ORIGINAL FRENCH ARTICLE: Des chaînes dans la tête
by Raphaël Confiant
Translated Wednesday 24 June 2009, by
Peoples that have been knocked about have no memory. Or rather what memory they have obstinately refuses to fall into clear, obvious periods that could be handed down through the generations, and occasionally celebrated.
West Indians are the fruit of a great upheaval that started in the late 15th century in the Christian era, when the Great Admiral of the Oceanic sea landed on the coast of the Guanahani island and confronted the strange and the irreducible.
The Amerindians (as Arawaks, who inhabited the Greater Antilles, and Caraibs, who inhabited the Lesser Antilles, were later to be called) refused to submit to the hubristic dreams of those who, unknown to them at the time, were Europeans.
Of that head-on collision, that first “tabula rasa”, we only know what the chroniclers reported, and none of them were natives. So memory was already half erased, crossed out! Then came the time when black gold was transported from the black continent’s western coast - on through an endless succession of centuries - the whistle of the whip, the painful, stubborn progress through cane fields, and the red earth along their paths.
Hardly any precise memory has come down to us of the great transportation called “trade” in books and therefore in the official version of history, but what survives is something much deeper, in each and every one of us, a sullen, enduring pain, and over a long period of time, the shudder of dread in front of the sea. Whenever we stand facing the sea, we intuitively sense the presence of a long chain of corpses along the sea floor, bodies that died a natural death - of starvation, scurvy, or simply torture - marking out the route to Guinea and Africa - as told in the long-lost tales of the griots of yore.
That route secretly persists in us.
How they settled in that new land, on the slave-owners’ plantations (which we in Martinique prefer to call “habitations”) our memories here are more distinct, but still they are fractured, loose, confused, and even as painfully haunting. We were long afraid of the word itself. So we called it “the time of shackled feet”, “the season of the whip and iron collar” and a hundred other discreet metaphors. In our songs and tales, whether told in the sulky atmosphere of Lent (the rainless season) when the cane must urgently be cut, or proclaimed in the enigmatic darkness of wakes amid laughter and people drinking, that olden time is not directly evoked. As if the word was taboo. “Slave” and “slavery” are words for books or newspapers. They never sully that being-in-the-world that we have had to put back together or even cobble up.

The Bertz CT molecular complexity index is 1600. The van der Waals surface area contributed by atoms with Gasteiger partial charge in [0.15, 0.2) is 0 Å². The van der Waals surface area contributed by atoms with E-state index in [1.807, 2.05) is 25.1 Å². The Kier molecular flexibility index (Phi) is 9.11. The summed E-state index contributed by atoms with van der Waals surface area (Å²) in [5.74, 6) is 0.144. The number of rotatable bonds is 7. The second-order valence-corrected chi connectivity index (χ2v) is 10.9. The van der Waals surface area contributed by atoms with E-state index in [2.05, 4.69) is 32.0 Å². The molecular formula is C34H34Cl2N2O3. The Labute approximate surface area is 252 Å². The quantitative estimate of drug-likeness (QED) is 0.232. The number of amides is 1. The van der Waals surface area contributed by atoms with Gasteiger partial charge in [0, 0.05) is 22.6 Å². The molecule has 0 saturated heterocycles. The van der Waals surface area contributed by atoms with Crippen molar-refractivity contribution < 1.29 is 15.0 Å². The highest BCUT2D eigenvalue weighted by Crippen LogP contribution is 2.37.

Then the thing without a name, the beast, or more appropriately, the unspeakable will surface in roundabout ways in the course of our life: a mysterious gesture, a sudden deviation in our speech, or casually during a forest walk. Some of us will wander off to nowhere without a warning, having given no previous signs of that real madness , “drive” we call it, in Creole. They were like all the rest of us but one day they break out of their ropes and flee. Then you will see them turning about and about, walking up and down, off and back, with fire in their eyes, their mouth letting out disjointed words. We know they mean no harm. So we leave them alone, knowing that the runaway slave has woken up in them, the absolute refusal of their outrageous present condition.
But it can show in a less spectacular form, not through the body’s “drive”, but through a slip of the tongue. Even as a sentence unfolds smoothly in a regular succession of almost trivial words, there will come the unpredictable turn that takes us by surprise and transfixes the hearers. It might be an onomatopoeia that will not be found in the list we normally use. A cluster of vowels and consonants unknown in Creole that sounds remote. Or it might be some weird image, some far-fetched yoking of words that causes stupor, then elicits a smile in us or in others. The boldness strikes us as perplexing and mysterious. Or it might stumble out of the blue in some “unspeak”, some way of speaking backwards, sideward, underneath or above. Doctors will pronounce you mad. Mad in the thick of your mind. From the slip of the tongue to the unspeak it is a short step – a glissé as in the forward movement of a quadrille or a Creole mazurka. Unspeakers themselves know no taboo. They howl out the forbidden word: SLAVERY!
Standing beside that fractured memory, that patchwork of words, gestures, sufferings, and dreams sometimes, too, that day by day, unknown to us, dwells within us, there are the books. Dates will be found there, names will be discovered: white masters’ names (with a handle), black slaves’ first names. Engravings and paintings showing such atrocious scenes (people hanged by their feet, shut up in barrels spiked with nails, quartered between “four posts”, their backs to the ground, and many other forms of torture) that they seem unreal to us. So much cruelty seems impossible. So we try and decipher the faces, in the hope of recognizing an ancestor or a villainous master. And all in vain, of course. Yesterday is not today, the master-of-speech soberly declares. Does he mean by this that vengeance is inadmissible? That only today’s issues must be tackled? That time erases everything, the outrageous as well as the sublime?
But our tragedy originates in our failure (as yet) to throw a bridge between that knocked-about memory, which survives in the deeper strata of our minds, and the perfectly clear and rational memory that survives in print. It is as though two worlds existed side by side, that never met, or inexorably drifted ever farther apart.
That is why we have kept our chains. They are now deep in our minds.
Last work published: l’Hôtel du Bon Plaisir, Mercure de France, 2009